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  17th European AIDS Conference
November 6-9
2019, Basel
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Modest 96-Week Weight Gain in Trials of Doravirine, Darunavir, Efavirenz "EFFECT OF DORAVIRINE ON BODY WEIGHT AND BODY MASS INDEX IN TREATMENT NAÏVE ADULTS WITH HIV-1"
  17th European AIDS Conference, November 6-9, 2019, Basel
Mark Mascolini
Previously untreated adults starting the nonnucleoside doravirine in 3 randomized comparisons with darunavir/ritonavir or efavirenz gained an average 2.4 kg through 96 weeks, not much more than the 1.8-kg uptick seen with darunavir or the 1.6-kg bump with efavirenz [1]. With all three regimens, 13% to 17% of participants had a 10% or greater weight gain through 96 weeks.
Recent trials of HIV integrase inhibitors raised concern of excessive weight gain with these agents, particularly when given with tenofovir alafenamide (TAF). After 96 weeks in the South African ADVANCE trial, also presented at the 17th European AIDS Conference [2] and summarized separately by NATAP, people randomized to the integrase inhibitor dolutegravir gained more weight than those randomized to efavirenz, and people assigned to TAF added more pounds than those assigned to tenofovir disoproxil fumarate (TDF) [2]. In several studies, women and blacks gained more weight than men and nonblacks.
Doravirine is a nonnucleoside licensed as a stand-alone antiretroviral for combination therapy and as a 3-in-1 pill with TDF and lamivudine (3TC). This study aimed to compare weight changes in antiretroviral-naive people randomized to doravirine (DOR), efavirenz (EFV), or the protease inhibitors darunavir/ritonavir (DRV/r) and other antiretrovirals.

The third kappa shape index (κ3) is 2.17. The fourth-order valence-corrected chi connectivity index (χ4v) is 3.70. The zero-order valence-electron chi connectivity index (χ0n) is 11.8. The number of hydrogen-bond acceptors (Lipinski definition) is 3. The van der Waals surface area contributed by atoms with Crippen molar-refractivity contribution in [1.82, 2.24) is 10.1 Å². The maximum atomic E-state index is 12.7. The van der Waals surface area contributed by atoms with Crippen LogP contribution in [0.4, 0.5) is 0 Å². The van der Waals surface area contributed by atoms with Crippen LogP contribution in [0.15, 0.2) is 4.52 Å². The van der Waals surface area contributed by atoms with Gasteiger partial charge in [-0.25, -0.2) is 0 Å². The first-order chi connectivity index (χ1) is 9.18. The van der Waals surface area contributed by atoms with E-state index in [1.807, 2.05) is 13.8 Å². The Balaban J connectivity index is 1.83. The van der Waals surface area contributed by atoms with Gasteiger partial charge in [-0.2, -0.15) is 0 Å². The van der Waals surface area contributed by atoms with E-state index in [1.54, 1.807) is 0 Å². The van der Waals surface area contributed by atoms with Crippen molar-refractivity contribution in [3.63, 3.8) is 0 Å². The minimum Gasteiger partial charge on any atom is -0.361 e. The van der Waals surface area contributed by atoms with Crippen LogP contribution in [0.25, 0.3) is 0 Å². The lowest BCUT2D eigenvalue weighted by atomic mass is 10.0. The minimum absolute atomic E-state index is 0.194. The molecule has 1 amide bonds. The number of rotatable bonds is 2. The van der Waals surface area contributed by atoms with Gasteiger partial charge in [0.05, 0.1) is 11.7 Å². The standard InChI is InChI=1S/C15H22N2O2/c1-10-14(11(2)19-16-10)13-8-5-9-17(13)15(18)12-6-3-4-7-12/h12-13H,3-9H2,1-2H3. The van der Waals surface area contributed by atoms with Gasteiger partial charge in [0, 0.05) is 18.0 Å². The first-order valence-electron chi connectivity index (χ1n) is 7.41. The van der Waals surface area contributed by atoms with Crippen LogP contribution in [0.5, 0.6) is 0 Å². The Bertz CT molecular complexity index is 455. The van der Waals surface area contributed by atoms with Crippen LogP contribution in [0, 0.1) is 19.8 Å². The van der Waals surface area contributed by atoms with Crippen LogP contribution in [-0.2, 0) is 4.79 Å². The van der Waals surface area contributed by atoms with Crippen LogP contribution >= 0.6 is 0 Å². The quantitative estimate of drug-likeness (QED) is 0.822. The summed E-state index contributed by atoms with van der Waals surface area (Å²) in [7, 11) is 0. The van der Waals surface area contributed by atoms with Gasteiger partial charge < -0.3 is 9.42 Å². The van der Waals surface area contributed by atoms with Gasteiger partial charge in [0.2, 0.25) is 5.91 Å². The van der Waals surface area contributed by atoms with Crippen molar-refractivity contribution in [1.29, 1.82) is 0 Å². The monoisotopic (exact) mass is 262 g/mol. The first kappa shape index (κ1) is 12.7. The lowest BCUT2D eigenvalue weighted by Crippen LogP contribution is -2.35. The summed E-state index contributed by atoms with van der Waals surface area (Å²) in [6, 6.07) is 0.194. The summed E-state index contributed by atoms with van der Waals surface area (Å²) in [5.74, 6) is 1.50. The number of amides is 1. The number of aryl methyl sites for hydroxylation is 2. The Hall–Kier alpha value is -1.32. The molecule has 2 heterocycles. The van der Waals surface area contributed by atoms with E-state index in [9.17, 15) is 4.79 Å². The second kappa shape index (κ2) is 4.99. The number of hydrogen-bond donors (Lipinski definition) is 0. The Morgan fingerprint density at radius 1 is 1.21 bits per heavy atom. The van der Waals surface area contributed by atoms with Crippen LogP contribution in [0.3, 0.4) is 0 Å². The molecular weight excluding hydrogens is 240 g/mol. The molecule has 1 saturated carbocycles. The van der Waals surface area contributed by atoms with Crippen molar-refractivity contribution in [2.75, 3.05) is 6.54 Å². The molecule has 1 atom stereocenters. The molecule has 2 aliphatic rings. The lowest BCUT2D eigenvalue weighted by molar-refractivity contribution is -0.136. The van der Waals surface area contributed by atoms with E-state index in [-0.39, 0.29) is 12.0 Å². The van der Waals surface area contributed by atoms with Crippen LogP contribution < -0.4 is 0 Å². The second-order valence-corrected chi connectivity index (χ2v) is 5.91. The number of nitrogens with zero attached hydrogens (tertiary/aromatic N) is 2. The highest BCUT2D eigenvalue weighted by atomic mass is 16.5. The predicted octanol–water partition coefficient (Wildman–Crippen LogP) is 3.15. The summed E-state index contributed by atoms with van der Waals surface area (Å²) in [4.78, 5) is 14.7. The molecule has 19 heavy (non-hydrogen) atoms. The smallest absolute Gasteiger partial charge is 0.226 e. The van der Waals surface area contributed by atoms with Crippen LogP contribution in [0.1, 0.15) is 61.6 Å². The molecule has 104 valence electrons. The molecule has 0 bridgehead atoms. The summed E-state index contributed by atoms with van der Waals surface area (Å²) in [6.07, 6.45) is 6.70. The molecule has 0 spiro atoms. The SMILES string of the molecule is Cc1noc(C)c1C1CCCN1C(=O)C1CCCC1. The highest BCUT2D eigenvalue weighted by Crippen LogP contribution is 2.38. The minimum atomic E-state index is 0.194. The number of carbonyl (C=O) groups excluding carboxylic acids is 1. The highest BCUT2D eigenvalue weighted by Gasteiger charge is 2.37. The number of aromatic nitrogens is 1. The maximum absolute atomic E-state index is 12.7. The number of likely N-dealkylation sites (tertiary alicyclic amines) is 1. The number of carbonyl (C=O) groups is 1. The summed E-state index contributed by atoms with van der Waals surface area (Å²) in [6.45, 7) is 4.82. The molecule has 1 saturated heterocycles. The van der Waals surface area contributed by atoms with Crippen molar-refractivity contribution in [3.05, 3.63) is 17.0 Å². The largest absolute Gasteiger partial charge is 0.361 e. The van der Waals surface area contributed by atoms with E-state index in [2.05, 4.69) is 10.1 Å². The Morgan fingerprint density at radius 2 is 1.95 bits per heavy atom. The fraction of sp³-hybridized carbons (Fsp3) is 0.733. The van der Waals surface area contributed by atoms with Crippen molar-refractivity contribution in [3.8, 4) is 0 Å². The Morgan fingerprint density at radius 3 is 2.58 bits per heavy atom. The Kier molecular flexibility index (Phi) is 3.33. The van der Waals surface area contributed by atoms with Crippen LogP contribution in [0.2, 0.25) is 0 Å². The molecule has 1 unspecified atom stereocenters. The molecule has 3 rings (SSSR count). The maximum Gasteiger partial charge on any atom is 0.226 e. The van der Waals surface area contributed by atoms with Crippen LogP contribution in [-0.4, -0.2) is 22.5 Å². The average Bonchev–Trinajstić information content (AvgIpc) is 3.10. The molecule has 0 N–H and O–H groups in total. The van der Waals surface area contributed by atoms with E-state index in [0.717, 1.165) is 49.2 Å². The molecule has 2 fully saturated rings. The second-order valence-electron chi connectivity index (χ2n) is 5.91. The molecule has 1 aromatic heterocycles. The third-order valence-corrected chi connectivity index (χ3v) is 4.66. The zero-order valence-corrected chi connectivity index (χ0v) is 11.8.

The three phase 2 or 3 trials were MK-1439A P007 (DOR versus EFV with TDF/emtricitabine [FTC]), DRIVE-FORWARD (DOR versus DRV/r with TDF/FTC or abacavir/3TC), and DRIVE-AHEAD (DOR/TDF/3TC versus EFV/TDF/FTC). The combined analysis included 855 people taking DOR, 383 taking DRV/r, and 472 taking EFV.
In the DOR, DRV/r, and EFV groups, age averaged 34.5, 35.7, and 33.2. Respective proportions of women were 15.4%, 14.9%, and 12.7%, of blacks 19.9%, 23.0%, and 18.0%, and of whites 63.4%, 73.1%, and 54.4%. When the trials began, weight averaged about 75 kg in all treatment groups and average body mass index (BMI) lay between 24.6 and 24.8 kg/m2--just below the overweight threshold.
Through 96 weeks, the DOR group gained an average 2.4 kg (median 1.5 kg), the DRV/r group added an average 1.8 kg (median 0.7 kg), and the efavirenz group put on an average 1.6 kg (median 1.0 kg). At study weeks 48 and 96, estimated proportions of participants who gained 10% or more weight were 8.6% and 15.8% taking DOR, 6.4% and 16.9% taking DRV/r, and 6.1% and 13.0% taking EFV. In this analysis, assigned antiretroviral, age, gender, race, baseline weight, and baseline BMI were not associated with a 10% or greater weight gain at week 48 or week 96. Low baseline CD4 count and high baseline viral load were linked to both a 10% or greater weight gain and a jump to a higher BMI category.
At weeks 48 and 96, estimated proportions of participants who jumped to a higher BMI class were 11.4% and 15.8% with DOR, 11.1% and 15.3% with DRV/r, and 7.9% and 14.2% with EFV.
The researchers concluded that weight gains through 96 weeks were low in all three treatment arms and similar to average yearly upswings in adults with HIV (0.5 to 1 kg per year).
1. Orkin C, Elion R, Thompson M, et al. Effect of doravirine on body weight and body mass index in treatment naive adults with HIV-1. 17th European AIDS Conference, November 6-9, 2019, Basel. Abstract PS3/2.
2. McCann K, Moorhouse M, Sokhela S, et al. The ADVANCE clinical trial: changes from baseline to week 96 in DXA-assessed body composition in TAF/FTC+DTG compared to TDF/FTC+DTG, and TDF/FTC/EFV. 17th European AIDS Conference, November 6-9, 2019, Basel. Abstract 3/3.